[LLVMdev] Removal of IA-64 target

Marcel Moolenaar xcllnt at mac.com
Thu Jul 16 21:49:14 PDT 2009

On Jul 16, 2009, at 5:51 PM, Chris Lattner wrote:

> On Jul 16, 2009, at 2:30 PM, Marcel Moolenaar wrote:
>> BTW: I don't run Linux at all, so no Linux/ia64 support.
>> I can see how that could be a problem for people.
>> Anyway: my case is a weak one and I would understand if the
>> target get axed without considering my email/request...
> Hi Marcel,
> There are two levels of problems with the IA64 backend.  On the first
> level, it has not been maintained for a long time, and isn't able to
> compile hello world to a working app.  This is a pretty bad state.  On
> the second level, it will take a significant amount of work to make it
> produce code that is actually *fast* for itanium, because of the
> advanced architectural features of the chip.


> For us to keep IA64 around (and for it to be minimally useful for your
> work!), I think that the backend should pass most of the simple
> programs in MultiSource/Benchmarks for example.  It does *not* need to
> produce amazingly fast code, but the code needs to work.  I don't know
> how much performance on IA64 is important to you guys, if GCC is
> currently acceptable, then probably don't have that high of a
> performance bar.

GCC is the best we can do right now for FreeBSD/ia64. That's why LLVM
is of interest. At least to me :-)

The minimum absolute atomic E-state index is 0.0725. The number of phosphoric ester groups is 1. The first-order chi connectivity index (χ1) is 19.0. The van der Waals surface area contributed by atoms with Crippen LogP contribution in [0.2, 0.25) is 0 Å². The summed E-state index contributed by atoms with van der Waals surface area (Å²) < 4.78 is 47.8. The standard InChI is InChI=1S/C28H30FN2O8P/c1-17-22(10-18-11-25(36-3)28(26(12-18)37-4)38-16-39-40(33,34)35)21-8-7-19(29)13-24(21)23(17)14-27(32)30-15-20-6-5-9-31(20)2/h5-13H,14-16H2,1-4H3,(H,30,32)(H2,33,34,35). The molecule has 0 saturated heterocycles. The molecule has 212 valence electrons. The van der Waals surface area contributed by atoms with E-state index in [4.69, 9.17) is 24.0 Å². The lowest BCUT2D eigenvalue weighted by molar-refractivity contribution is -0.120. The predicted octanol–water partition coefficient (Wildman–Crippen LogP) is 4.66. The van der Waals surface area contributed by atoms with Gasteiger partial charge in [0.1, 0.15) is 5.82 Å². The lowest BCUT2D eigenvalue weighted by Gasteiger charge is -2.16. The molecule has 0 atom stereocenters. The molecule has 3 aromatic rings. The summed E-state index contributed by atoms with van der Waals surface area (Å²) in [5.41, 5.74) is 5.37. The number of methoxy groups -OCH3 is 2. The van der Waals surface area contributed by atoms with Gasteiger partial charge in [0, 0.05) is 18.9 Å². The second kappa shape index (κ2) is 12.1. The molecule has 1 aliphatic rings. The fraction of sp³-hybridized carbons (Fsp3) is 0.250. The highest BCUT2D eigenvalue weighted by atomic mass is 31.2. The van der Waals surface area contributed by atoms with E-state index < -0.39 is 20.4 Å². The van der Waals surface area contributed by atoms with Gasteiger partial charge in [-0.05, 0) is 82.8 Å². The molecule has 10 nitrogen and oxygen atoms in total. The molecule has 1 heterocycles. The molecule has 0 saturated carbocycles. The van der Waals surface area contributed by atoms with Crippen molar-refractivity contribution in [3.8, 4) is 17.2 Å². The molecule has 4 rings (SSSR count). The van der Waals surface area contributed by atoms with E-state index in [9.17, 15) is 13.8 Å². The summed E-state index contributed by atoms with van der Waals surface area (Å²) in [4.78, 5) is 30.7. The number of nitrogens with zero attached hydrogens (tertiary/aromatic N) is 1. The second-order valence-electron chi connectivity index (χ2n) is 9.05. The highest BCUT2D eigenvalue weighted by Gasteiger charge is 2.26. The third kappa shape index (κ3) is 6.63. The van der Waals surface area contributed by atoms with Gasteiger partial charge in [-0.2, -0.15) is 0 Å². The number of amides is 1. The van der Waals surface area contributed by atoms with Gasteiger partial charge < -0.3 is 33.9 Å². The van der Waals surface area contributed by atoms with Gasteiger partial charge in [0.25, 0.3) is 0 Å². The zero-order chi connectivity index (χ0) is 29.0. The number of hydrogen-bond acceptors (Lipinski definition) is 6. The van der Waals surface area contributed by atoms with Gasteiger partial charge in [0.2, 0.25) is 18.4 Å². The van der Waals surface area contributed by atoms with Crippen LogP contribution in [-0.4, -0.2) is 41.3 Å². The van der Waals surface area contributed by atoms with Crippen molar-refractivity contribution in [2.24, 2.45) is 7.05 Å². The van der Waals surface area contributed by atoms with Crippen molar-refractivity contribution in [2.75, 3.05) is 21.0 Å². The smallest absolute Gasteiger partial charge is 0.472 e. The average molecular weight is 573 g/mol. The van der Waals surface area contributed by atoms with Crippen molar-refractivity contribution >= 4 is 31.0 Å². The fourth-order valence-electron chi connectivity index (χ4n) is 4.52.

However, I do not want to go anywhere near trying to achieve optimal
code generation right now. Getting functional completeness is as high
as I dare to shoot. I presume that it'll be daunting enough.

> Another question is: who is really interested in FreeBSD/ia64?  Is HP
> (for example) contributing to this work?  If so, perhaps you could
> find help in one of the itanium-friendly companies.

My Montecito machine was donated to me by a German company, but other
than that, it's just me working on an architecture I've grown fond off.

As for help: I don't think there's any interest among Itanium-friendly
companies, unless there's a company that has a vested interest in LLVM.
HP and Intel have their own compilers and if they work on some open
source compiler, it's either GCC or ORC/Open64 AFAICT.

I actually expect more help from LLVM-friendly companies -- if only
with suggestions, feedback and review comments :-)

Marcel Moolenaar
xcllnt at mac.com

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